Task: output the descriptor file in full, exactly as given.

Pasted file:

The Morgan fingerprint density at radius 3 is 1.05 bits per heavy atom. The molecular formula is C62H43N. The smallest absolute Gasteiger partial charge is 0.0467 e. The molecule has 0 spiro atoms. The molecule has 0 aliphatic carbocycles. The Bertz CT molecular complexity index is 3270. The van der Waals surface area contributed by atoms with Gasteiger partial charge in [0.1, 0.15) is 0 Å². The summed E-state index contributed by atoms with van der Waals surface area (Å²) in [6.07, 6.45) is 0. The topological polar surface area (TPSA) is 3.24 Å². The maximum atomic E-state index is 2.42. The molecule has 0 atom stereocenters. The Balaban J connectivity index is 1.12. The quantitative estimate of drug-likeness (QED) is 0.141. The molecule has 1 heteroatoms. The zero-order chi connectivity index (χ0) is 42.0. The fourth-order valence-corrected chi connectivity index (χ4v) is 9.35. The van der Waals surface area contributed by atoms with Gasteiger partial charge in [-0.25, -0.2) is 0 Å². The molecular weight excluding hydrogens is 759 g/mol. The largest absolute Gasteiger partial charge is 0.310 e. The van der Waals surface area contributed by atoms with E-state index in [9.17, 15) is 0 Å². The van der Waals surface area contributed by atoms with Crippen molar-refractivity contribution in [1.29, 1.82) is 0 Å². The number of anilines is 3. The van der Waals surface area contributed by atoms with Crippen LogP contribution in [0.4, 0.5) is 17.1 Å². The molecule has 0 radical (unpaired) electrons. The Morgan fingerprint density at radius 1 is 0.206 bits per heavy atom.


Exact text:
The Morgan fingerprint density at radius 3 is 1.05 bits per heavy atom. The molecular formula is C62H43N. The smallest absolute Gasteiger partial charge is 0.0467 e. The molecule has 0 spiro atoms. The molecule has 0 aliphatic carbocycles. The Bertz CT molecular complexity index is 3270. The van der Waals surface area contributed by atoms with Gasteiger partial charge in [0.1, 0.15) is 0 Å². The summed E-state index contributed by atoms with van der Waals surface area (Å²) in [6.07, 6.45) is 0. The topological polar surface area (TPSA) is 3.24 Å². The maximum atomic E-state index is 2.42. The molecule has 0 atom stereocenters. The Balaban J connectivity index is 1.12. The quantitative estimate of drug-likeness (QED) is 0.141. The molecule has 1 heteroatoms. The zero-order chi connectivity index (χ0) is 42.0. The fourth-order valence-corrected chi connectivity index (χ4v) is 9.35. The van der Waals surface area contributed by atoms with Gasteiger partial charge in [-0.25, -0.2) is 0 Å². The molecular weight excluding hydrogens is 759 g/mol. The largest absolute Gasteiger partial charge is 0.310 e. The van der Waals surface area contributed by atoms with E-state index in [9.17, 15) is 0 Å². The van der Waals surface area contributed by atoms with Crippen molar-refractivity contribution in [1.29, 1.82) is 0 Å². The number of anilines is 3. The van der Waals surface area contributed by atoms with Crippen LogP contribution in [0.4, 0.5) is 17.1 Å². The molecule has 0 radical (unpaired) electrons. The Morgan fingerprint density at radius 1 is 0.206 bits per heavy atom.